Thursday, November 29, 2007

The Mythical Man-Month & Wicked Problems

Fred Brooks is one of my heroes. The lead architect on developing the IBM 360 series mainframe (the first successful general purpose computer), he wrote a brilliant book that everyone who does any type of business should read. His mantra: "Adding manpower to a late software project makes it later." is now considered a given as he proved that the communication needed to get people up to speed on any given project offsets any gains garnered from adding manpower to the job. Time and time again, he gives illuminating examples of why meticulous planning is key before addressing any problem because if this is not done, failure surely follows.

When Brooks' ideas are placed in context with Wicked Problems, (Wicked problems are complex problems that change when you apply a solution.) interesting and unexpected connections between the two concepts arise as findings show that wicked problem solutions were “significantly better across all three quality ratings...originality, feasibility, and effectiveness” when respondents voiced their solutions as individuals and not as part of a group (Note, the experiment involved asking members of a large group to solve the WP problem.) When viewed in this light, Brooks' notion of flexible, right sized groups that encourage open ended communications from the get go work best on any multi person project including those involving Wicked Problems.

Addendum: Click here to get another take on WP.

Virtual Eve

Tutoring done at the one on one level is the most effective and the most expensive way to teach people. Because the inherent cost of this type of teaching is so high, one on one has been a relatively small industry limited to people who can afford this kind of individualized instruction. This may no longer be the case because Virtual Eve, the first "real" synthetic teacher, can "alter her presentation according to the reaction of the child facing her at the keyboard..."

The implications of this techology cannot be understated as "Dr Hossein Sarrafzadeh at the Auckland-based Institute of Information and Mathematical Sciences states...'With rising demand for long-distance learning and online tutoring, a computer programe capable of detecting human emotions may become a critical teaching tool.' ”

When this tech is combined with good course content, Virtual Eve will become a big time hit. To see a video of her in action, click here.

The age of Idoru is nigh.

Wednesday, November 28, 2007


To see the potential of WiMax, the tech that will change everything, click here. To read more about WiMax, go to the BRT article titled  The 700 Club - Saturday, June 23, 2007.

Monday, November 26, 2007

Fahrenheit 451

Remember the 1966 movie Fahrenheit 451 where fireman set fires (to burn books) instead of putting them out as all printed material was banned in order to keep citizens ignorant, isolated and forever linked to a huge tv screen, forbidden to question or think beyond the confines of what the government wanted them to see. The title is based on the fact paper burns at that temperature.

The book's great and François Truffaut's movie is intriguing but that's not the reason for this piece, the size of the TV screen is as it's wall sized, flat and high res, a huge artifact that blows one away when looking at the film. The rez and flat part are there in today's LED affairs but wall size is not conceivable using this tech (too expensive, too fragile) but where this is a will, there is a way as stated in Technology Review's article titled Printing Cheap Chips.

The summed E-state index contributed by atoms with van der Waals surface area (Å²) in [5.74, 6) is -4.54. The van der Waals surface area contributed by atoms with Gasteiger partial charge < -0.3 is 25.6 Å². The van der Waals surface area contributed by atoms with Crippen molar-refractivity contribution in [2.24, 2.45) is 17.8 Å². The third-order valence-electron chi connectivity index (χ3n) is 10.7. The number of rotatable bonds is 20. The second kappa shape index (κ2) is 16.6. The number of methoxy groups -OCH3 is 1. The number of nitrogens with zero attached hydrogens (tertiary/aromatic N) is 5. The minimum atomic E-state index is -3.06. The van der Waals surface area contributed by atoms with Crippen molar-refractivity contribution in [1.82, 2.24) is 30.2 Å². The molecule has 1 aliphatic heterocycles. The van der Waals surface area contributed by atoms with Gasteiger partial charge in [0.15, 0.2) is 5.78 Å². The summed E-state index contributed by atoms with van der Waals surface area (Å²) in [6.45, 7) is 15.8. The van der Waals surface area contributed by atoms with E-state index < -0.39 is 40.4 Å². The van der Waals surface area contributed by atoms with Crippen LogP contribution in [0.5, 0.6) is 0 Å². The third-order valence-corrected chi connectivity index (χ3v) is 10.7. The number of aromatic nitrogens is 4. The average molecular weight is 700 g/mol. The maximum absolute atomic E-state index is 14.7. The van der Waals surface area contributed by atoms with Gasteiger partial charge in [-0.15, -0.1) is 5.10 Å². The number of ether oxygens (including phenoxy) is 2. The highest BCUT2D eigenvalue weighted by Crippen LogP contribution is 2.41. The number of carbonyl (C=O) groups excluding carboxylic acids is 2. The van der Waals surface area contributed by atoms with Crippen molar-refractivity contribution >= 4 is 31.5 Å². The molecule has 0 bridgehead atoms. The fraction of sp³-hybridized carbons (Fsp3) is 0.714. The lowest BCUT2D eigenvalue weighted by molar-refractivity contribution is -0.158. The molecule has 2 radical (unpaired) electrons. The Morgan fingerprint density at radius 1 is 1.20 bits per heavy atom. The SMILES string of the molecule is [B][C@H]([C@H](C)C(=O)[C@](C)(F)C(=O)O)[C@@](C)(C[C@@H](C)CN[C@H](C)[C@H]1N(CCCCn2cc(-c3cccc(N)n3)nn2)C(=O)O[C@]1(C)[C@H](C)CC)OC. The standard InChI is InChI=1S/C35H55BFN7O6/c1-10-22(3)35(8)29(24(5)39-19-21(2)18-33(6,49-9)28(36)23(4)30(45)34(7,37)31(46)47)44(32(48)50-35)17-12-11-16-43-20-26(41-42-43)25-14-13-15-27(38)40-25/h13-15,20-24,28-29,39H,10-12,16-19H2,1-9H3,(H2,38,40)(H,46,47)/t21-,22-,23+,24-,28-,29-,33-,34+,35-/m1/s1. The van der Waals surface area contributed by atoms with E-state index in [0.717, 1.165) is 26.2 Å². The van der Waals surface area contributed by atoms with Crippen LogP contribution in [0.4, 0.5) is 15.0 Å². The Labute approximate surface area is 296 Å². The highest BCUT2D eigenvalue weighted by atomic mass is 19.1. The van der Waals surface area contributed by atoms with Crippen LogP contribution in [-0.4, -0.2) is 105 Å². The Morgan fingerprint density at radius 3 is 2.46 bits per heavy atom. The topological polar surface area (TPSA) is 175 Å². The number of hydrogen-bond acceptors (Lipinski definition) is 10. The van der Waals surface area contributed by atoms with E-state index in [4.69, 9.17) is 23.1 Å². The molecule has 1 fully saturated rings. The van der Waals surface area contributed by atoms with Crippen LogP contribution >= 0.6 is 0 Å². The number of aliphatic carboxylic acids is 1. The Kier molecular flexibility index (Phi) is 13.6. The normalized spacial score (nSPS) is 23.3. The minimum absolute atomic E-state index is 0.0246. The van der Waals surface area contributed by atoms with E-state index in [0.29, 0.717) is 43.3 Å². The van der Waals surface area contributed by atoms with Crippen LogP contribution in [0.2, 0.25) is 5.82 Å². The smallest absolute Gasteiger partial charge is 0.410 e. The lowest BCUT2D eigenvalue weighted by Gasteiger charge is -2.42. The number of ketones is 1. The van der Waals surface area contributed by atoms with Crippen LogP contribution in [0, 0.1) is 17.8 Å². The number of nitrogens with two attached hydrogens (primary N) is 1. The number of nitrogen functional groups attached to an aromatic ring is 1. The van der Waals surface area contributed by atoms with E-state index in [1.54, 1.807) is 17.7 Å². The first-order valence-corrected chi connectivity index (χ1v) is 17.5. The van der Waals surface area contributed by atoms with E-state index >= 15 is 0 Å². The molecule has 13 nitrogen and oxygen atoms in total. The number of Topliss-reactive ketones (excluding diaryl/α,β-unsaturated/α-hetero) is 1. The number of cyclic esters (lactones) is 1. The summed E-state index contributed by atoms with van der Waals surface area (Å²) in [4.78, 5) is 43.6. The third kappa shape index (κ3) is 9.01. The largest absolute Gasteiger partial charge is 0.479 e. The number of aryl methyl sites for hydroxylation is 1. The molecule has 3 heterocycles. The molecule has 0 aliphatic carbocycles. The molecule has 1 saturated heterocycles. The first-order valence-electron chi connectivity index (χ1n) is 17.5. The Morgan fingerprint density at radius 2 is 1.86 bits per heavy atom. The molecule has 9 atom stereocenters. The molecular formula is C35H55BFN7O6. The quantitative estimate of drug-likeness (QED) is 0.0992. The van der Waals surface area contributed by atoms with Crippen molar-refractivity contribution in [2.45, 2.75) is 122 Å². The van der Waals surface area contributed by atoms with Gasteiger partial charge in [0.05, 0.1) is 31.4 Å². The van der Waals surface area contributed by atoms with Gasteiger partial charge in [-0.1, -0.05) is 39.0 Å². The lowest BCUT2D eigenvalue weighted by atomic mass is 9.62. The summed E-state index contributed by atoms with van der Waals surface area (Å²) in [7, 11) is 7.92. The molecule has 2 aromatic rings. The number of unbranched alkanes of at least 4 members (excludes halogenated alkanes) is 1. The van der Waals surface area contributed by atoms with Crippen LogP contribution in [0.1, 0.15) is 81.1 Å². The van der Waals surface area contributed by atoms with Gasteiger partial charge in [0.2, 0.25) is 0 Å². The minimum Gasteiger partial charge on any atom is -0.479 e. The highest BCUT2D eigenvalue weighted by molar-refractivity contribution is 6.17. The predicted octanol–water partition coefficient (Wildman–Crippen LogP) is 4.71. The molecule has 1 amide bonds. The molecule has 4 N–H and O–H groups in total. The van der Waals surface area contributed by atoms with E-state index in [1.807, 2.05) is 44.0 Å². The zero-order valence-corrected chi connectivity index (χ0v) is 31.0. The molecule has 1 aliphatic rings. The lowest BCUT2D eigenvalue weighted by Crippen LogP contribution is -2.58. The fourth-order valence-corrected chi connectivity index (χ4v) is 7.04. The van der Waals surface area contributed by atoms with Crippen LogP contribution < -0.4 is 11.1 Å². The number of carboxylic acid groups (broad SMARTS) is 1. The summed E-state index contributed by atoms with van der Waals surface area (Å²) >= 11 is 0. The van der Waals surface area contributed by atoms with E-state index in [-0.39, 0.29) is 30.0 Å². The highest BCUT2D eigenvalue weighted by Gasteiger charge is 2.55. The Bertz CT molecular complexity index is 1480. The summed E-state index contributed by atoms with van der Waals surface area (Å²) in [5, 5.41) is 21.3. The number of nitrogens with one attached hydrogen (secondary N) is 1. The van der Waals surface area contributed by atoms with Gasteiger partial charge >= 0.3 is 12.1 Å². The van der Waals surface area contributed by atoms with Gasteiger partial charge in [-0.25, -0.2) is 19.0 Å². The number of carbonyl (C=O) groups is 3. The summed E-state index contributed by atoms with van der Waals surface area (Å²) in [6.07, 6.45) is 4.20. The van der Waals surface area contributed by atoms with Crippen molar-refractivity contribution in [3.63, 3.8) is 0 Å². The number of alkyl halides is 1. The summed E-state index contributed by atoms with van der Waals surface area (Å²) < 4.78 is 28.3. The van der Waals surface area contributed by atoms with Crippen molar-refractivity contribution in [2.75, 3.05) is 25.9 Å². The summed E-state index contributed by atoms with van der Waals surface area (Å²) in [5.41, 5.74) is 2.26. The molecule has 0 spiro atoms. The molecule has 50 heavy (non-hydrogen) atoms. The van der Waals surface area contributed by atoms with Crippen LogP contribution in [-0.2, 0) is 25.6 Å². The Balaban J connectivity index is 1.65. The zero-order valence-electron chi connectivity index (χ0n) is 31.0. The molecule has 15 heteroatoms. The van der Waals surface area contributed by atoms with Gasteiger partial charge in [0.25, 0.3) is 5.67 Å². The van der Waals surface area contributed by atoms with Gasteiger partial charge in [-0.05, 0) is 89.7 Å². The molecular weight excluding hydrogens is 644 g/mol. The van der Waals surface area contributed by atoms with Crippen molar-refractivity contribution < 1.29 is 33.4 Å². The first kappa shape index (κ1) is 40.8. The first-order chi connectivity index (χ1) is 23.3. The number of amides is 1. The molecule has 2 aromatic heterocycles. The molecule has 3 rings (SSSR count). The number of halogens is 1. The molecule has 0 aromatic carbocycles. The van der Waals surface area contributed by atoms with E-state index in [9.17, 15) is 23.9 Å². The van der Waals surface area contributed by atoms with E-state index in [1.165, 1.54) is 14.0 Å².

Using Ink Jet related technology, companies like Kovio are printing sophisticated circuits on thin films at low cost. Because this tech scales, the ability to print truly thin wall size displays becomes real, something that the Sony's of the world are pursuing at breakneck speeds as the market for this kind of energy efficient tech goes beyond huge in the emerging world of the long emergency.

Couch Potatoes of the World Unite - :)

Thursday, November 22, 2007

BRT Wiki

The BRT Wiki is up. Very raw, just starting out but Wikia is the home place for this venture so check it out and start putting in content.

Cool Tech/Smart Keyboard

Fiendishly expensive, $1564.37 $ 1256.86 € outragoeusly cool, the Optimus Maximus keyboard is intelligent hardware who's keys change according to the app you are in so if you use Photoshop, the keys reflect that app's config while if you use Quake III, the shortcuts go to Quake. This tech, no doubt, will get cheaper and the key set will morph into a flat panel ala iPhone (Not as responsive but form factor is much more elegant and flexible in application) but the idea in and of itself is very heavy duty stuff. As Murry C said in the EA Talk, "Self aware objects know about themselves and will communicate with us." Sound like this keyboard's a good start.

Click on the OM keyboard to go to the Art. Lebedev Studio, the Russian outfit that's creating this extreme hardware.

Everything's Alive Talk

Click on the YouTube logo to get access to the ten part Everything's Alive talk.

Tuesday, November 20, 2007

Stem Cells Have Arrived

It's about time, researchers can take skin cells and convert them into stem cells using tech that's cheap and effective. "All they had to do, the scientists said, was add four genes. The genes reprogrammed the chromosomes of the skin cells, making the cells into blank slates that should be able to turn into any of the 220 cell types of the human body, be it heart, brain, blood or bone."

The big thing about this is the fact that because the stem cells will be produced by the person who needs them, tissue rejection is no longer an issue, thus opening the door to medical advancements in disease treatment and organ regeneration that remained the stuff of dreams before this approach to stem cell generation became available.

Click on the above graphic to get Physorg's perspective on this achievement, something that even Bush praised as a step in the right direction.